In a country in a constant state of political transition, building relationships with government officials can be difficult. Nepal is on its 11th prime minister since 2006, with the previous one serving for only eight months before stepping down Feb. 15.
But Red Panda Network (RPN) is forging ahead with its efforts to keep the grassroots politicians informed. Historic elections late last year brought decentralization, moving power from Nepal’s center to the country’s seven provinces.
So it seemed like an opportune time to inform local representatives about wildlife conservation issues. Throughout the month of January, RPN organized eight informational workshops in the Ilam, Panchthar and Taplejung districts to educate elected officials about RPN’s “Community-based Red Panda Conservation in Eastern Nepal” project.
“There used to be a time when local development programs were designed at a central level,” says Pema Sherpa, Conservation Coordinator for RPN. “Now that local people are given authority to conserve, manage and utilize locally available resources, it is easier to convince and engage newly delineated local government on conservation activities.”
Nearly 70 local elected representatives and district coordination committee coordinators attended the workshops, during which RPN outlined all it had accomplished in 2017 and discussed planned activities for 2018.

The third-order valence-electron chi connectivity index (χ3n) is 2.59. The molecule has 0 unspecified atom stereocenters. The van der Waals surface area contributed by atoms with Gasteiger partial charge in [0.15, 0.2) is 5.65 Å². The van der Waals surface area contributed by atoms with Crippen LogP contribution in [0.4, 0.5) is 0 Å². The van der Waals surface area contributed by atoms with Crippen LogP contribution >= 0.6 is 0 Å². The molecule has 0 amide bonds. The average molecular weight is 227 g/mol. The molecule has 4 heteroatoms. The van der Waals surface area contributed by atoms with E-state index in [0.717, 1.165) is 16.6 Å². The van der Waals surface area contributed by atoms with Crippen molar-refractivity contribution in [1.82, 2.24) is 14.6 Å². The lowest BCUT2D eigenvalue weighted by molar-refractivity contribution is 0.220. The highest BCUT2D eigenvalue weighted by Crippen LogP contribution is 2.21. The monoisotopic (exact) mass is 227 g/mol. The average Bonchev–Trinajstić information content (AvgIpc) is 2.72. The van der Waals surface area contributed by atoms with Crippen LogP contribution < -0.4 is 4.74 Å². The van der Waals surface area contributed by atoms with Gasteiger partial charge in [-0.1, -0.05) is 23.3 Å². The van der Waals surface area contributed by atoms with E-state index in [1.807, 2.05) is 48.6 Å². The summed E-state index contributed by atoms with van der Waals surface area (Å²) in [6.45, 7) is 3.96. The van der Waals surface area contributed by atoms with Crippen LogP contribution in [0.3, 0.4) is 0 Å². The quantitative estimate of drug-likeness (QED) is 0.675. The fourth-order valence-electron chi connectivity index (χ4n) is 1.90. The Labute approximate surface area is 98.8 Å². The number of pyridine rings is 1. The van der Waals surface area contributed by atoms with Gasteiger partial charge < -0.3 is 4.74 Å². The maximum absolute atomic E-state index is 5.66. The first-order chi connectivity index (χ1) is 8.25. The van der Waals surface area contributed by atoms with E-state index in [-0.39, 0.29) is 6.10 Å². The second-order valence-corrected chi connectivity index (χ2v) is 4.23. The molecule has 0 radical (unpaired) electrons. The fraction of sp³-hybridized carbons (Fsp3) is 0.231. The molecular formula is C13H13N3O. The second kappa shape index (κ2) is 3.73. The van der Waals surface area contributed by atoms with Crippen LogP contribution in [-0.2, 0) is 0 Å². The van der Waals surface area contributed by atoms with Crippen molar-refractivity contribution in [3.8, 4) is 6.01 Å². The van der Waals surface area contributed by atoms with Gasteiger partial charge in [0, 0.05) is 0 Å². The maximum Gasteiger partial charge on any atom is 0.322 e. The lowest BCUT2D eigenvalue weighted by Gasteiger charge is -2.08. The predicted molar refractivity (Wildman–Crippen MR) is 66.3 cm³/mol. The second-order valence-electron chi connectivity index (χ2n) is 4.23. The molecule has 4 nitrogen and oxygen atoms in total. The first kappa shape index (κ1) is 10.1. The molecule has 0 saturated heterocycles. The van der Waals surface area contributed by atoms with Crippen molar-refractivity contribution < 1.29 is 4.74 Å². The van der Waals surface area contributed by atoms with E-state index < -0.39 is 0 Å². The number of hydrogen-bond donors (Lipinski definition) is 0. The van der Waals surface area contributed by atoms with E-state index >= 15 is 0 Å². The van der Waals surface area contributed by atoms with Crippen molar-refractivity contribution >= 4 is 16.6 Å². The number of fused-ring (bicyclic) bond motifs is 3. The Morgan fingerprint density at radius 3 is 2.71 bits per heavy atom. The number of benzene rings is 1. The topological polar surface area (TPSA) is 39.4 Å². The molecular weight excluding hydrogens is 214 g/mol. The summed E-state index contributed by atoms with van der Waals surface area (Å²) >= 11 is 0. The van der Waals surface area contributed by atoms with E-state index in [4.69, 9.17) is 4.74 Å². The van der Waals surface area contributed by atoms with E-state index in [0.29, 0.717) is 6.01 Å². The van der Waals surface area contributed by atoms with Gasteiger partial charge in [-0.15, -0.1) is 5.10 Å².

Falelung and Yangworok municipalities in Panchthar District were among the communities that promised to include conservation activities in their budgets this year. In addition, government officials requested organized training on legal issues surrounding the protection of biodiversity.
This kind of sensitization is key to ensuring the longevity of current and future environmental and wildlife management programs. Often, government officials prioritize infrastructure development over conservation, according to Sherpa.
While the pledged monetary support and enthusiasm for RPN’s initiatives are a start, more needs to be done if these conservation activities are to continue, she says. “For that, local government must be technically sound and responsible to carry out the work.”
Local representative involvement is essential for effective implementation of conservation programs and to minimize program duplication, Sherpa says. “Targeted conservation goals can’t be achieved until and unless local people themselves want to get involved and take responsibility. This can be achieved through coordination and collaboration with local government.”
Writing and Communications Volunteer
Red Panda Network